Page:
This sheet is about exposure to clorazepate in pregnancy and while breastfeeding. This information should not take the place of medical care and advice from your healthcare providers.
What is clorazepate?
Clorazepate is a medication that has been used to treat anxiety, seizures, and symptoms of alcohol withdrawal syndrome (such as anxiety and agitation). Clorazepate is in a class of medications called benzodiazepines. Brand names for clorazepate include Tranxene® and Gen-Xene®.
Sometimes when people find out they are pregnant, they think about changing how they take their medication, or stopping their medication altogether. However, it is important to talk with your healthcare providers before making any changes to how you take this medication. Your healthcare providers can talk with you about the benefits of treating your condition and the risks of untreated illness during pregnancy.
If you take this medication regularly and then suddenly stop taking it, you could have withdrawal symptoms. It is not known what effects, if any, withdrawal might have on a pregnancy. Your healthcare providers can help with slowly stopping this medication if you plan to stop using clorazepate.
I take clorazepate. Can it make it harder for me to get pregnant?
It is not known if clorazepate can make it harder to get pregnant.
Does taking clorazepate increase the chance of miscarriage?
Miscarriage is common and can occur in any pregnancy for many different reasons. Studies have not been done to see if clorazepate increases the chance for miscarriage.
Does taking clorazepate increase the chance of birth defects?
Every pregnancy starts out with a 3-5% chance of having a birth defect. This is called the background risk. Studies have not been done to see if clorazepate increases the chance for birth defects. Experimental animal studies did not report a higher chance for birth defects.
Does taking clorazepate in pregnancy increase the chance of other pregnancy related problems?
Studies have not been done to see if clorazepate increases the chance for pregnancy-related problems such as preterm delivery (birth before week 37) or low birth weight (weighing less than 5 pounds, 8 ounces [2500 grams] at birth).
I need to take clorazepate throughout my entire pregnancy. Will it cause withdrawal symptoms in my baby after birth?
Studies have not been done to see if clorazepate might cause withdrawal symptoms in the baby after birth. Based on other benzodiazepine medications, clorazepate may cause temporary withdrawal symptoms in newborns soon after birth, which are treatable. The baby can be monitored for “floppy infant syndrome” (poor muscle tone), trouble with feeding or breathing, or irritability. Not every baby exposed to clorazepate will have withdrawal symptoms.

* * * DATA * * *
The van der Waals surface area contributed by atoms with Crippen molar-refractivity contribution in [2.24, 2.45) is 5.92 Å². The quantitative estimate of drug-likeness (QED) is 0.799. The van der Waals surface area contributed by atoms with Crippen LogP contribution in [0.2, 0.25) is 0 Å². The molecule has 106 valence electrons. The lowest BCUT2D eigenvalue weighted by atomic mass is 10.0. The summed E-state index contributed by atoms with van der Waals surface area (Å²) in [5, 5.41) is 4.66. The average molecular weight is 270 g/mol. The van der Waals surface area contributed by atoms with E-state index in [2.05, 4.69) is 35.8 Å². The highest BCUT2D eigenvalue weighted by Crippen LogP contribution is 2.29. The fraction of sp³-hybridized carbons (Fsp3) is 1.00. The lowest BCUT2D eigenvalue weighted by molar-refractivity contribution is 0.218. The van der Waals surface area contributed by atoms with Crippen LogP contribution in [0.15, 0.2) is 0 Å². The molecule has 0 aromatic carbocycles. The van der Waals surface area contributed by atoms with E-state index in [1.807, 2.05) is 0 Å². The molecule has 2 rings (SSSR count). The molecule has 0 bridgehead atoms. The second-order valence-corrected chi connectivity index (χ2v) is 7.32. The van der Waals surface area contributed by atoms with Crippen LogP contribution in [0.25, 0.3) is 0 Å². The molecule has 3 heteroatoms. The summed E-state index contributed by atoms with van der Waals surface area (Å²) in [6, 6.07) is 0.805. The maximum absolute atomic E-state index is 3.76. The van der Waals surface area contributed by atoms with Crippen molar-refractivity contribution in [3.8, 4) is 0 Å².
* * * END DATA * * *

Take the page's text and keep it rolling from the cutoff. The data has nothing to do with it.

Does taking clorazepate in pregnancy affect future behavior or learning for the child?
It is not known if clorazepate increases the chance for behavior or learning issues.
Breastfeeding while taking clorazepate:
Clorazepate gets into breastmilk and stays in the body for a long time, which means medication levels can build up in a nursing infant. If you suspect the baby has any symptoms (very sleepy and hard to wake to feed, poor feeding, or poor weight gain), contact the child’s healthcare provider.
The product label for clorazepate recommends people who are breastfeeding not use this medication. But, the benefit of using clorazepate may outweigh possible risks. Your healthcare providers can talk with you about using clorazepate and what treatment is best for you. Be sure to talk with your healthcare providers about all your breastfeeding questions.
If a male takes clorazepate, could it affect fertility (ability to get partner pregnant) or increase the chance of birth defects in a partner’s pregnancy?
Studies have not been done to see if clorazepate could affect male fertility or increase the chance of birth defects. In general, exposures that fathers or sperm donors have are unlikely to increase the risks to a pregnancy. For more information, please see the MotherToBaby fact sheet Paternal Exposures at https://mothertobaby.org/fact-sheets/paternal-exposures-pregnancy/.
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OTIS/MotherToBaby encourages inclusive and person-centered language. While our name still contains a reference to mothers, we are updating our resources with more inclusive terms. Use of the term mother or maternal refers to a person who is pregnant. Use of the term father or paternal refers to a person who contributes sperm.